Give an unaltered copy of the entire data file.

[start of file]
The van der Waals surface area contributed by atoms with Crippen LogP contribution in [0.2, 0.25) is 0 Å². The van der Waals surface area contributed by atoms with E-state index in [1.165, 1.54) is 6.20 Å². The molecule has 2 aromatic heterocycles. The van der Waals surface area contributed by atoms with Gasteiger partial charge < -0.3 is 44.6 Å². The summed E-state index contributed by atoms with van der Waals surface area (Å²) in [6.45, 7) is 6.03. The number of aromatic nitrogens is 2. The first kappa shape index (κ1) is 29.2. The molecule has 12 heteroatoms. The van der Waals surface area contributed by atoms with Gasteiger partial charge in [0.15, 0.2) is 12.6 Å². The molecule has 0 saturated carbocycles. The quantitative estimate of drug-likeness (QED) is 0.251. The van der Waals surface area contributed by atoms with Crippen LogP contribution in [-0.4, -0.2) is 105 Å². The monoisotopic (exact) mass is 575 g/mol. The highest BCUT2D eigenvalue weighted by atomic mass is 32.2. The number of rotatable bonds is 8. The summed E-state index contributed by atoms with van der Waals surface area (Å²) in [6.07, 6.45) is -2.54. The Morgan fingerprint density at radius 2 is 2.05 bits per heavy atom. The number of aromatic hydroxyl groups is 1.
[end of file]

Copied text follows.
The van der Waals surface area contributed by atoms with Crippen LogP contribution in [0.2, 0.25) is 0 Å². The van der Waals surface area contributed by atoms with E-state index in [1.165, 1.54) is 6.20 Å². The molecule has 2 aromatic heterocycles. The van der Waals surface area contributed by atoms with Gasteiger partial charge < -0.3 is 44.6 Å². The summed E-state index contributed by atoms with van der Waals surface area (Å²) in [6.45, 7) is 6.03. The number of aromatic nitrogens is 2. The first kappa shape index (κ1) is 29.2. The molecule has 12 heteroatoms. The van der Waals surface area contributed by atoms with Gasteiger partial charge in [0.15, 0.2) is 12.6 Å². The molecule has 0 saturated carbocycles. The quantitative estimate of drug-likeness (QED) is 0.251. The van der Waals surface area contributed by atoms with Crippen LogP contribution in [-0.4, -0.2) is 105 Å². The monoisotopic (exact) mass is 575 g/mol. The highest BCUT2D eigenvalue weighted by atomic mass is 32.2. The number of rotatable bonds is 8. The summed E-state index contributed by atoms with van der Waals surface area (Å²) in [6.07, 6.45) is -2.54. The Morgan fingerprint density at radius 2 is 2.05 bits per heavy atom. The number of aromatic hydroxyl groups is 1.